PiBoIdMo 2015 Calendar

Why is November 1st one of my all-time favorite days of the year?

No, it’s not my wife’s birthday! (or is it?)

November 1st is the start of Tara Lazar’s PiBoIdMo (Picture Book Idea Month)! According to the FAQ (found here), “PiBoIdMo is a free November writing challenge for picture book writers and illustrators. The object is to jot down one picture book concept daily. By the end of the month you’ll have at least 30 bright & shiny new ideas! You can then refer to these ideas throughout the year to jumpstart your creativity and write new manuscripts.”

Registration for PiBoIdMo is now open (click here)! It’s free and it’s awesome. Every day throughout November a different author or illustrator will post on Tara’s blog in order to inspire and ignite your creativity. I posted last year (see here) and I’ll be posting this year again (on November 2nd!). Here’s the calendar for the entire month:

pibocalendar

What a lineup, eh? And what a logo! PiBoIdMo founder and organizer Tara Lazar works tirelessly every fall to organize this event.  And today happens to be the book birthday for her third picture book, Little Red Gliding Hood. So let’s give Tara a hearty congratulations! I’d also like to congratulate Little Red Gliding Hood illustrator (and PiBoIdMo 2015 Artwork Creator), Troy Cummings.

tara lazar

Congrats to Tara & Troy!

And as I do at the conclusion of every blog post, here are two recommendations for you:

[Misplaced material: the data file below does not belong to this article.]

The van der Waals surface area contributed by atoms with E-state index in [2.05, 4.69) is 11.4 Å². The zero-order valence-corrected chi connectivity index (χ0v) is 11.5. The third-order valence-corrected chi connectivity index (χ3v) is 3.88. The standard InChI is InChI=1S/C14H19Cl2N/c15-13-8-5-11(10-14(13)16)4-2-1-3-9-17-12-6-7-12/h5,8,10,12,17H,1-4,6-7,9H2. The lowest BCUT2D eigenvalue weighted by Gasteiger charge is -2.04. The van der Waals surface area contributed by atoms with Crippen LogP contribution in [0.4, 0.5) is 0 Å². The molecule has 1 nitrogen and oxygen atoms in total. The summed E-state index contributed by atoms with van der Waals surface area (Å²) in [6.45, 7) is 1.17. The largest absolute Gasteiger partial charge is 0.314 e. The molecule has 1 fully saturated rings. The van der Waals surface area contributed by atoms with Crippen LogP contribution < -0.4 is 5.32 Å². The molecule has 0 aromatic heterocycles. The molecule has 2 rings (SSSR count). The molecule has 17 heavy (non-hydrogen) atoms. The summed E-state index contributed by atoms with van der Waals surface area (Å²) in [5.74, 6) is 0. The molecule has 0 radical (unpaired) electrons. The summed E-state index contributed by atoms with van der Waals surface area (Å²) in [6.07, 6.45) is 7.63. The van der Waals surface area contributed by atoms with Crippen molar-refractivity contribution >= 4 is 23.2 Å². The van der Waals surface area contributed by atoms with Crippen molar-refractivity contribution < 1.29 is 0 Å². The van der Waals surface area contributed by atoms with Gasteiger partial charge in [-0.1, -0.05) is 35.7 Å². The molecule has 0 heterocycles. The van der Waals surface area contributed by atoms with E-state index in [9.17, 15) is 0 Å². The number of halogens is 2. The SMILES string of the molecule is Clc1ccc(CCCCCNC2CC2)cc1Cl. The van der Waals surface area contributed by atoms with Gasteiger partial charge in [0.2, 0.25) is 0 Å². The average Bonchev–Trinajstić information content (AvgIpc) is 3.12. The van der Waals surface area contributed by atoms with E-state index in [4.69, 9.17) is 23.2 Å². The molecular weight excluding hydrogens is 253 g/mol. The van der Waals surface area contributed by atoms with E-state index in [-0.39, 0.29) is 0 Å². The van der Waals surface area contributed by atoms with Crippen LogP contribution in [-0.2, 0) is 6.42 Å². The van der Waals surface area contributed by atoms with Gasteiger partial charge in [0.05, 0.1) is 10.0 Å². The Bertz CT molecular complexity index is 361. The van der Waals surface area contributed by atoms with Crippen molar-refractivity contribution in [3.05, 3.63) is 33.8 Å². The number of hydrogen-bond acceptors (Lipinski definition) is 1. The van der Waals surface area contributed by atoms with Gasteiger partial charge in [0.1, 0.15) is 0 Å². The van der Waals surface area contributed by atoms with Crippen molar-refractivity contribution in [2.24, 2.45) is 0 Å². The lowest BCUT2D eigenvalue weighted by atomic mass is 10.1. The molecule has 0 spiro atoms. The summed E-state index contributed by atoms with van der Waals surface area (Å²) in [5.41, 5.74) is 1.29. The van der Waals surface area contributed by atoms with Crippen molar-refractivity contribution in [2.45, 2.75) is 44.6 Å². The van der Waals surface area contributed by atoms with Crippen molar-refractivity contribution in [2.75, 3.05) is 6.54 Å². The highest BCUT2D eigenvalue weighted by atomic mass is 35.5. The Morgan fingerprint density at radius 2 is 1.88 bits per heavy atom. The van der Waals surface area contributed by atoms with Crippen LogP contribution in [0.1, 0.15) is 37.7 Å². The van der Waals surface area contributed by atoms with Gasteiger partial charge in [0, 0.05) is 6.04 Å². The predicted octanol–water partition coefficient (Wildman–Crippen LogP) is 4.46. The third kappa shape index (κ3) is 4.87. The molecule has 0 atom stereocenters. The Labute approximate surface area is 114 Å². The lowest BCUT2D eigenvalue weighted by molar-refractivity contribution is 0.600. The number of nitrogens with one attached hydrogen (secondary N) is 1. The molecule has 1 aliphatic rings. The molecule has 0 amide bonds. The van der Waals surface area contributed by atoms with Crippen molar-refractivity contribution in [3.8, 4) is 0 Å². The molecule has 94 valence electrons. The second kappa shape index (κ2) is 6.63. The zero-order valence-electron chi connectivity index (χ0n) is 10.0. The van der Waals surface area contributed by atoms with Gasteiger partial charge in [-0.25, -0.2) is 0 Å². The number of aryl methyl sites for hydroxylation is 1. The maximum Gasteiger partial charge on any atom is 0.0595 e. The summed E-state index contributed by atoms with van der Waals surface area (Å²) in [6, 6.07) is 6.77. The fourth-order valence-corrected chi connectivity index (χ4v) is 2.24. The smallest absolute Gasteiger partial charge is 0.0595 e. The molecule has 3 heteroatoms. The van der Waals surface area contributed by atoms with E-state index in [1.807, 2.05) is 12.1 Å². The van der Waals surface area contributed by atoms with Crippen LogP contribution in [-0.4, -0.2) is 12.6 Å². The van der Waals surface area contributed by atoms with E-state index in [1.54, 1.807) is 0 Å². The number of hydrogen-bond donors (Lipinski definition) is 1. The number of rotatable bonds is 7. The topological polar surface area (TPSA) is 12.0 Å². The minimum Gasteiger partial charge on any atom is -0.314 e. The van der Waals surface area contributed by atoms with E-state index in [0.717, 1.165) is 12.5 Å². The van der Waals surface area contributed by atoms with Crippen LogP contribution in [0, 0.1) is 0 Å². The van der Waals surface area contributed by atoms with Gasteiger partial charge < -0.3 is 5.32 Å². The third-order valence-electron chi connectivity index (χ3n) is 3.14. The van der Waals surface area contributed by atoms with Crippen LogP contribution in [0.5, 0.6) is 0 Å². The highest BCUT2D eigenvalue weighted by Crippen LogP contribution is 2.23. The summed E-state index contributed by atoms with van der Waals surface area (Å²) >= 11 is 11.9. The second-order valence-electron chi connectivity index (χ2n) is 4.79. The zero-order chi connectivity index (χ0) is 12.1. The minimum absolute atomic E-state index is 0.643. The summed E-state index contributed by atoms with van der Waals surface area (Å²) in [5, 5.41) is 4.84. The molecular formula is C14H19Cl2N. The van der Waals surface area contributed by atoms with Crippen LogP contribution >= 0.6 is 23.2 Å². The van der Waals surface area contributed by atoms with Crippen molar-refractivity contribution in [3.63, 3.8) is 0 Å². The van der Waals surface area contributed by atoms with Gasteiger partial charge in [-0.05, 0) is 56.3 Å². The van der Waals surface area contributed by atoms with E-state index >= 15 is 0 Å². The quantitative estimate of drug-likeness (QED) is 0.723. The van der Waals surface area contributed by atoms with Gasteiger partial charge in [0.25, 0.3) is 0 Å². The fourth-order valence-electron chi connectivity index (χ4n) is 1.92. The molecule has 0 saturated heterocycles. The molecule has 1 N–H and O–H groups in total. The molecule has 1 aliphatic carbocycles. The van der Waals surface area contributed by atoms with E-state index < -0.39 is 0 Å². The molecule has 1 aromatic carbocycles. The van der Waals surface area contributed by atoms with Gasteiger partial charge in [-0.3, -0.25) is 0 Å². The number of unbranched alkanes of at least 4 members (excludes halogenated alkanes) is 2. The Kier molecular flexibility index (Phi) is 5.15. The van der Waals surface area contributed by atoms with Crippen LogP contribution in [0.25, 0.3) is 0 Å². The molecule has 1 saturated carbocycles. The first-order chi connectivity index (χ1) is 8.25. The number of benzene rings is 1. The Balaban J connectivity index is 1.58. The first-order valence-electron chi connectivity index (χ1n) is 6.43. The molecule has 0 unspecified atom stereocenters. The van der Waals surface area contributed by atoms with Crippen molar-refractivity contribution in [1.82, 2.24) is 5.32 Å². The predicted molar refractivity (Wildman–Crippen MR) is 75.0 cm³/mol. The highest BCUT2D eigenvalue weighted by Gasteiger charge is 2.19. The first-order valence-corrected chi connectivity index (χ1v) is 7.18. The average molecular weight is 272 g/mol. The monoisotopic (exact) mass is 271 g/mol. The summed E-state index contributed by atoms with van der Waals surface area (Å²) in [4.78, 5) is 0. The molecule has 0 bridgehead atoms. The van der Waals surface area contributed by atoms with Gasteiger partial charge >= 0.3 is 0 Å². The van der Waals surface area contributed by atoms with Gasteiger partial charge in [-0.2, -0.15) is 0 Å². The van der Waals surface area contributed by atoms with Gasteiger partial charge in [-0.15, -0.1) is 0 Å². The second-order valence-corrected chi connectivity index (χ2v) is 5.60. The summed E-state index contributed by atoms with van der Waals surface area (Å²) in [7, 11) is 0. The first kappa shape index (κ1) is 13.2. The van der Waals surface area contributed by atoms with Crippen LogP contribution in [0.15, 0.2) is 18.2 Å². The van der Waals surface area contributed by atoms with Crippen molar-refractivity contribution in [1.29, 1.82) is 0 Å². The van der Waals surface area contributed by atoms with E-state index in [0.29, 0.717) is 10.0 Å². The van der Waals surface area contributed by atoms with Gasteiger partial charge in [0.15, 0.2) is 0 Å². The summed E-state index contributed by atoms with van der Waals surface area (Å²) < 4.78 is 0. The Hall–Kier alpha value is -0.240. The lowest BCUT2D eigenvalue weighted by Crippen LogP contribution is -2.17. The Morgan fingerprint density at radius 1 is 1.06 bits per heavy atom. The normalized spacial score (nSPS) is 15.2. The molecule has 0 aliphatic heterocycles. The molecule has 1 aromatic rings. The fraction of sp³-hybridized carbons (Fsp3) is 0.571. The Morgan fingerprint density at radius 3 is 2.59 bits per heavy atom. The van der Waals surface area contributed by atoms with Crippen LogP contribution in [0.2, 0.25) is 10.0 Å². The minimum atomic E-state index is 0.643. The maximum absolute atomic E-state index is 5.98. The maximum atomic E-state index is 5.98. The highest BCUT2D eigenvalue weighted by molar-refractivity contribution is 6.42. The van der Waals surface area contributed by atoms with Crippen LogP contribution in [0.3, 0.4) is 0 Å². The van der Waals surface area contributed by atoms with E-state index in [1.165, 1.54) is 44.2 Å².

Two for You (Tara Lazar Edition)

1. The Monstore written by Tara Lazar and illustrated by James Burks

monstore

Just in time for Halloween, pick up this family favorite, Tara Lazar’s debut!

2. I Thought This Was a Bear Book written by Tara Lazar and illustrated by Benji Davies

i thought this was a bear book

Alien crashes into a bear book. Hilarity ensues. Meta at its finest!

Josh Funk’s Guide to Writing Picture Books (in 12 easy steps)

Yesterday I updated my official website (joshfunkbooks.com) to include a new Resources for Writers section.

Josh Funk's 12 Step Guide to Writing Picture Books

For those of you that have been following this blog for a while, those 12 lessons may look familiar. I took my Tips for Writing Picture Books series and reorganized it a bit to make it a little cleaner and available all in one place.

See all of Josh Funk’s 12-Step Guide to Writing Picture Books

Lesson #1: So, You Wrote a Book. Now What?
Lesson #2: Picture Books Are Short
Lesson #3: Every Word Counts
Lesson #4: The Illustrator Is Your Partner
Lesson #5: Show Don’t Tell
Lesson #6: Write with Active Emotion